Now we can understand the words of the Talmud: “Whoever mourns for Jerusalem merits and sees her joy.” The Talmud says it in the present tense, not in the future, to teach us that the joy lay in the very fact that we are mourning and weeping for Jerusalem and refuse to be comforted by our loss. The very fact that we cry for the Holy Temple, for Jerusalem in her full spiritual majesty, for the Jewish exile and for all the suffering in the world, means that the Holy Temple and Jerusalem have never “died.” We can let go of the dead, not of the living. We could never have “closure” with Jerusalem because we never believed it was gone. We felt it was alive and it would return to us.

“Whoever mourns for Jerusalem merits and sees her joy,” in the present tense!.

There is joy in the present outpouring of grief and anguish on the Jewish day of mourning the 9th of Av —On this coming, Saturday night and Sunday for the very sorrow is demonstrative that Jerusalem is still alive in our hearts, our memories, and our consciousness. It still stirs up the deepest heartstrings in the Jewish soul. We have not moved on from it; we have never forgotten it.

This may be the meaning behind the exchange between Rabbi Akiva and his colleagues. Rome has decimated Jerusalem, the Temple, and its people. Rabban Gamliel, Rabbi Elazar ben Azaria, Rabbi Joshua, and Rabbi Akiva went up to Jerusalem. When they reached Mt. Scopus, they tore their garments. When they reached the Temple Mount, they saw a fox emerging from the place of the Holy of Holies.

When the Rabbis start weeping; Rabbi Akiva laughs. Said they to him: "Why are you laughing?" Said he to them: "Why are you weeping?"

He was not asking a rhetorical question, or just deflecting theirs. He was giving them insight. Because you are weeping, that is why I am laughing! If you wouldn’t be crying, then I would start crying, for that would have indicated that you have come to terms with our destruction. The fact that you cry is the reason I laugh. If you are crying it means that we will return. You ask me “why are you laughing?” My answer is: “Why are you weeping?” The drive that makes you weep, the hope that all was not lost, is the very cause of my celebration.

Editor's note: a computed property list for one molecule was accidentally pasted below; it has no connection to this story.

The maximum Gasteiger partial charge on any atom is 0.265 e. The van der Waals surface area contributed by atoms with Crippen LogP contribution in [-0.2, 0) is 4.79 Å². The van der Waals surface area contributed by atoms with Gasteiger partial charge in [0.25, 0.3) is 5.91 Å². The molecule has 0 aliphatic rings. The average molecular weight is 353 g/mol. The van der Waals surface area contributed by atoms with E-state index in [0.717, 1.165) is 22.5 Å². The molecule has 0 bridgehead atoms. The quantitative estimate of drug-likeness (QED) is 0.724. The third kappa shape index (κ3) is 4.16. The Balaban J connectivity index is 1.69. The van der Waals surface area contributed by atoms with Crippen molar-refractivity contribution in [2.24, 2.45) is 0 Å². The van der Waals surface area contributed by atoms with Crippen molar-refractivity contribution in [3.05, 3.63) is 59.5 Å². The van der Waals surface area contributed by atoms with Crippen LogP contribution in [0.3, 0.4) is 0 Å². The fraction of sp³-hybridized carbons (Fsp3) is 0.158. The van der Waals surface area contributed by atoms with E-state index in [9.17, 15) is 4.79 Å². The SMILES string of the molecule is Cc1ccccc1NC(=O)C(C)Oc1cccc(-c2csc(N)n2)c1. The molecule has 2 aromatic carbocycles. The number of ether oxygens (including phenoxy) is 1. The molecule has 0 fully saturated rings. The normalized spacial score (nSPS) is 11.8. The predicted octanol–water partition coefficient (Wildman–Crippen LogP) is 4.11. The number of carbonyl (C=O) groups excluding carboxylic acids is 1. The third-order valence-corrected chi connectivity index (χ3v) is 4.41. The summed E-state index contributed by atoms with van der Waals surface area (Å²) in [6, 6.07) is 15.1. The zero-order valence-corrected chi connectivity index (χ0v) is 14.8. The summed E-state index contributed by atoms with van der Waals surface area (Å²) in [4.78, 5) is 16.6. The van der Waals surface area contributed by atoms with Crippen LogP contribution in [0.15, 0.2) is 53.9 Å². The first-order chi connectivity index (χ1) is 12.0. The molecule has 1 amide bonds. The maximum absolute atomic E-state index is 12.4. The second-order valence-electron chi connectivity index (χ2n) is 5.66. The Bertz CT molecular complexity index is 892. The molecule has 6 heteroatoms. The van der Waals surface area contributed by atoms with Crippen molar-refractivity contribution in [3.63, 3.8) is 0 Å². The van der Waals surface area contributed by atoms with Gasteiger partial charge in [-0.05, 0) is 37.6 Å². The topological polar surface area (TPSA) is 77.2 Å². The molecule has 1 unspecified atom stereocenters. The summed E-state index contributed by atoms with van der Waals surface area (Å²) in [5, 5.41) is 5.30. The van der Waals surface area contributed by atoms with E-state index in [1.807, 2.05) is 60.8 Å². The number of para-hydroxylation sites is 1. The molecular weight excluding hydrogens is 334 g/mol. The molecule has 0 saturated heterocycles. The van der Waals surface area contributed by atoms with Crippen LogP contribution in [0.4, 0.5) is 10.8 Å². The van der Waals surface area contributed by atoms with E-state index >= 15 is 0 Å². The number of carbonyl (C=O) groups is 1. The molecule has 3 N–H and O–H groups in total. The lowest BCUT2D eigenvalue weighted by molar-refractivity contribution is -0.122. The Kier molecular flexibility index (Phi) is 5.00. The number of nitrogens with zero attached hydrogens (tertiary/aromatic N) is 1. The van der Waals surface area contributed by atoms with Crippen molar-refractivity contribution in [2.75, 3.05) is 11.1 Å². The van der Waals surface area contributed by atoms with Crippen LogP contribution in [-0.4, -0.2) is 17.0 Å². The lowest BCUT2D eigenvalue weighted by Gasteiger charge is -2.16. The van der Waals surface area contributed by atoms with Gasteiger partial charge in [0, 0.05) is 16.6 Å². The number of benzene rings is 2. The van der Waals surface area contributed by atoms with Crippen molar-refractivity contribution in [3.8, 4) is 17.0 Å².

Jews are the people who refused to be comforted because they never gave up hope that their love is still alive and it will return to them. We never came to terms with exile, destruction, and our alienation from G-d.

This explains, why Scripture refers to the 9th of Av as a holiday, and hence there is no confession on that day. It is strange. This is our saddest day; how did it become a holiday?

But the truth is the very fact that we are sad on this day is a cause for celebration, for it means that our past is alive in our hearts, and thus we still cry about it.

In 1996, Daniel Goldhagen, the Jewish Harvard historian, published Hitler’s Willing Executioners. The book, about the perpetrators of the Holocaust and ordinary Germans’ role in it, told buried truths about the tens upon tens of thousands who carried out Hitler’s plan to exterminate the Jews, willing to do it because they were anti-Semites who believed that exterminating Jews was right and necessary.

A number of years ago, at a public debate in Berlin, a German posed this question to Professor Goldhagen: It has been almost seven decades since the Holocaust. Perhaps it is time for the Jewish people to forget a little bit and focus on the future. Why do you not stop publishing books, holding conferences, producing documentaries, building monuments, and telling stories?

Daniel Goldhagen responded:

In the year 68 CE, the Roman burnt down a home in Jerusalem. Till today, Jews mention that home around 60 times a day! Don’t expect that after 70 years the Jews will ever forget the six million!

We, the Jews, are the “elephants” of history.

Jacob did eventually see Joseph again. Rachel’s children did return to the land. Jerusalem is once again the Jewish home and Moshiach will be here any moment. Jewish survival was sustained in that hope. Where did it come from? In the life of Jacob. He refused to be comforted. And so—while we live in a world still scarred by violence and injustice—must we remember.

Whoever mourns for Jerusalem merits sees her joy; whoever does not mourn for Jerusalem does not see her joy. May we see and celebrate that joy, speedily in our days, even before the Tisha B'Av fast, Amen!

Shabbat Shalom and good news very soon,

Rabbi Yoseph Geisinsky